(KTSF by Sean Au)
Faced with potential threats to political stability in the country in the 1920′s, U.S. Attorney A Mitchell Palmer set up the Bureau of Investigation with 24 year old J. Edgar Hoover (Leonardo DiCaprio) at the helm. This department would later become the Federal Bureau of Investigation.
Those under investigation were mostly civil rights leaders and communist sympathizers among many politicians. What the FBI learned about them were used against them in the name of national security.
J. Edgar paid emphasis on the study of forensics to solve crimes, but also carried out surveillance of many politicians as a bargaining chip to solidify his own power. His private life, however, was one shrouded in mystery. Much was known about his living with his mother until her death. The movie also implied that he had a special relationship with his right hand man, Clyde Tolson (Armie Hammer), with whom he was practically inseparable; a relationship that did not have a name in its days.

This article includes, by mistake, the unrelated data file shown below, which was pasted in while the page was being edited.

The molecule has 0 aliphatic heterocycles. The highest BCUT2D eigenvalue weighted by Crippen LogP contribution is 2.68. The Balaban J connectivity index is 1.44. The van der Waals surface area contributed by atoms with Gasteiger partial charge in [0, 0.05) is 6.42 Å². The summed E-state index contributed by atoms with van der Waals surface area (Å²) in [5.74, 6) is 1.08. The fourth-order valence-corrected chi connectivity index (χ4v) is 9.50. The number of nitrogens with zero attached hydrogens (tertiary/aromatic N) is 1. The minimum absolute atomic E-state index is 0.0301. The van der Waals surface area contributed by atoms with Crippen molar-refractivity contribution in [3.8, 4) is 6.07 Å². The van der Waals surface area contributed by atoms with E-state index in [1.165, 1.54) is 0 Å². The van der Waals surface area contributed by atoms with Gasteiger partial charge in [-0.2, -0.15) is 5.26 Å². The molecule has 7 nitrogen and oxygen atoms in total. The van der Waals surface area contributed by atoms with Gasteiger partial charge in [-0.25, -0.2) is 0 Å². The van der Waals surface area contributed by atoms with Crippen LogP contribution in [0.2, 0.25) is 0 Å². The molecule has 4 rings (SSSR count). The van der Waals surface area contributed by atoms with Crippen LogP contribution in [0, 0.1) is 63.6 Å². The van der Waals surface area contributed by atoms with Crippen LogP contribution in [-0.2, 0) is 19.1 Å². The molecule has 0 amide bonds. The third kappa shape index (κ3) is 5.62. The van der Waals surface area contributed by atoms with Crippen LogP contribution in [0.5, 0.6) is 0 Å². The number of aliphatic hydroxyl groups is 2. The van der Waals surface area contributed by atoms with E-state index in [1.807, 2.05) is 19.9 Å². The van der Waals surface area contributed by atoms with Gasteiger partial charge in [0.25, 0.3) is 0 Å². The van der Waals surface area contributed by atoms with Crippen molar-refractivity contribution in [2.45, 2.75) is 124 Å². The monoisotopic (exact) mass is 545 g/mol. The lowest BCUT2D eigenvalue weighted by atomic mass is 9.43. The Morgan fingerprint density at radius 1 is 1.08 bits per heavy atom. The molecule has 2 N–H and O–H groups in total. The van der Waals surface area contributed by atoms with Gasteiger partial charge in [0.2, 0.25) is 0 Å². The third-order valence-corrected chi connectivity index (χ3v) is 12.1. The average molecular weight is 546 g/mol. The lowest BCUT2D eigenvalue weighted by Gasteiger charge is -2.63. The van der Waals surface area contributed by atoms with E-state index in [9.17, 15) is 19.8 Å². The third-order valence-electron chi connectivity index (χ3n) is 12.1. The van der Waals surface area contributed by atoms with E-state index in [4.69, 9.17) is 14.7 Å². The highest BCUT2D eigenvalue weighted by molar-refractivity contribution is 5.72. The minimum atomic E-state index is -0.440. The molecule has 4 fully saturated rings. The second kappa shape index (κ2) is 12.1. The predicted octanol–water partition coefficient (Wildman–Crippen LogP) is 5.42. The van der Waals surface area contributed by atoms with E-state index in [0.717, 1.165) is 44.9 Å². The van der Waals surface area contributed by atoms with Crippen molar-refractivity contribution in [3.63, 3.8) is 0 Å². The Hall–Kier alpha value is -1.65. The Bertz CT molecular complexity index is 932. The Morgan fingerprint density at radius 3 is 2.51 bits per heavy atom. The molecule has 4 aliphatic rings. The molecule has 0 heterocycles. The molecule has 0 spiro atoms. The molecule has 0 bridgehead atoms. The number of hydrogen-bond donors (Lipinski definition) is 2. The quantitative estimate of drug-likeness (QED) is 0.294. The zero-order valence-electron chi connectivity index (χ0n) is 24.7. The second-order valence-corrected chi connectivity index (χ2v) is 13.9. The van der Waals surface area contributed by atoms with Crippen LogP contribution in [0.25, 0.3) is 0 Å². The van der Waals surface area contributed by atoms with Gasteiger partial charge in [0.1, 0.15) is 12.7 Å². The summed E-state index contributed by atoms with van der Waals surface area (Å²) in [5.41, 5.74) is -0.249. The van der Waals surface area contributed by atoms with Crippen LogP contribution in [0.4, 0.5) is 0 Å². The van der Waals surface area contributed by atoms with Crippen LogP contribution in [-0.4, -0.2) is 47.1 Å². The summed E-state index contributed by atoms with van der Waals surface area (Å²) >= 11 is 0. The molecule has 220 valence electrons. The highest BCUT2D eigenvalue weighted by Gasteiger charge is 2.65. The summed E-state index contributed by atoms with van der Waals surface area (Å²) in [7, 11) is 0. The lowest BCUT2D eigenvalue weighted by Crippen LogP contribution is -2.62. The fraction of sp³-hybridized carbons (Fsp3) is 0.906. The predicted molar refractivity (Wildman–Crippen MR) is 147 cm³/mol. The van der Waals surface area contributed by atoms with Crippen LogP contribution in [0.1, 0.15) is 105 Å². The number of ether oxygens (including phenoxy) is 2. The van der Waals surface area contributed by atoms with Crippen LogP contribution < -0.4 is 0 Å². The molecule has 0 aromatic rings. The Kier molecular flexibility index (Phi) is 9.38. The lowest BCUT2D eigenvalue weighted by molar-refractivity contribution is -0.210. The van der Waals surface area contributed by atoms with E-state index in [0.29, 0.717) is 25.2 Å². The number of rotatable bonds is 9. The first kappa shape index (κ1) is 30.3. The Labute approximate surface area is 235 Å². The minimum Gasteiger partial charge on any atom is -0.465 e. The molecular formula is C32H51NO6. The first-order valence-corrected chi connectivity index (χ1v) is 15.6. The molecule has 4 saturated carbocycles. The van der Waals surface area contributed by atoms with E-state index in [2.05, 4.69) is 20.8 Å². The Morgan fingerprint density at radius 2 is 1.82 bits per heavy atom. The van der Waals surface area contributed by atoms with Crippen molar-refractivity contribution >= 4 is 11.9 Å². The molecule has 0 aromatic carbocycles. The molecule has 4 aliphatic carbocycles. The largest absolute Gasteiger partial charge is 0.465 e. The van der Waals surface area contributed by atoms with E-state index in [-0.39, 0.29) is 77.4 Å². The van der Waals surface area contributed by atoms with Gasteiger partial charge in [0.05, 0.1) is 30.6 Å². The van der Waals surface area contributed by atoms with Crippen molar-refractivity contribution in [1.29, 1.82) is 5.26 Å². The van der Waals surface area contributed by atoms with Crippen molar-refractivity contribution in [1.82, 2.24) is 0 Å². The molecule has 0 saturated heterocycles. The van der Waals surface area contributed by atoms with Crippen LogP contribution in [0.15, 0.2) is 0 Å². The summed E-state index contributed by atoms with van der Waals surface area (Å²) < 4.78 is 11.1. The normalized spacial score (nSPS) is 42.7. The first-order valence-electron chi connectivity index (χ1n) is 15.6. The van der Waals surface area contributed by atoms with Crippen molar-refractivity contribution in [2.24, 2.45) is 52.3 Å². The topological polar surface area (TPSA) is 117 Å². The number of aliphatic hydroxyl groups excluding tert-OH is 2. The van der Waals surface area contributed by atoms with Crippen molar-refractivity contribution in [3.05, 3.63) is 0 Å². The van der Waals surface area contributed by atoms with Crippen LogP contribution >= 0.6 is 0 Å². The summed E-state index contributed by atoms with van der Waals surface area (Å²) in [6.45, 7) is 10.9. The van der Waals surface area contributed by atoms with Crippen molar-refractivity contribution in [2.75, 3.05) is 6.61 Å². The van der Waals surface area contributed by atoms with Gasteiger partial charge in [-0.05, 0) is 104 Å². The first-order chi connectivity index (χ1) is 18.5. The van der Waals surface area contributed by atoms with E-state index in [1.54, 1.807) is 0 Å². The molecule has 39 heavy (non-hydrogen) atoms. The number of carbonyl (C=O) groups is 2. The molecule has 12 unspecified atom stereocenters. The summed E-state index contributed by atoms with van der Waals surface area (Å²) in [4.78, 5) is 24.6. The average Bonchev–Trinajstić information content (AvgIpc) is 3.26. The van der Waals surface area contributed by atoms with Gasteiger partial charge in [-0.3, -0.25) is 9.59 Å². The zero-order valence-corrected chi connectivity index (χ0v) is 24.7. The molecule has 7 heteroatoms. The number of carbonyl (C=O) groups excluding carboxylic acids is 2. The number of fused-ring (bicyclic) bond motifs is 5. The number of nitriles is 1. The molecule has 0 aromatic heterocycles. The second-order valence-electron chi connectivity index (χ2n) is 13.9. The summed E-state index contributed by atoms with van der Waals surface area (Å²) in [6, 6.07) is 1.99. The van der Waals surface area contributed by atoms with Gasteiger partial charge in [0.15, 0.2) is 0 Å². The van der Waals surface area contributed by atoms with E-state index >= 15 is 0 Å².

Despite being a biopic, Clint Eastwood’s take on FBI history offers a glimpse into a very crisp and unattractive world, and does not satisfy the viewer’s curiosity of knowing more about J. Edgar and his motivations behind his actions. It does not even allow a chance for J. Edgar to be likable or relatable, coming across only as a pretty sad figure who despite commanding so much power, was not able to act on his personal desire for happiness.
A very glaring weakness is the lazy script by Dustin Lance Black (MILK) which relies much on J. Edgar’s narration to his staff explaining his actions. In places where you would expect artistic liberty to be taken, the story falls short, ambitious in scale yet timid in its message. The unrealized potential of this film makes it an extremely frustrating watch.
Rating: 3 out of 5 stars.
Video courtesy of Warner Bros. Pictures.
(Copyright 2011. KTSF. All Rights Reserved. This material may not be published, broadcast, rewritten, or redistributed.)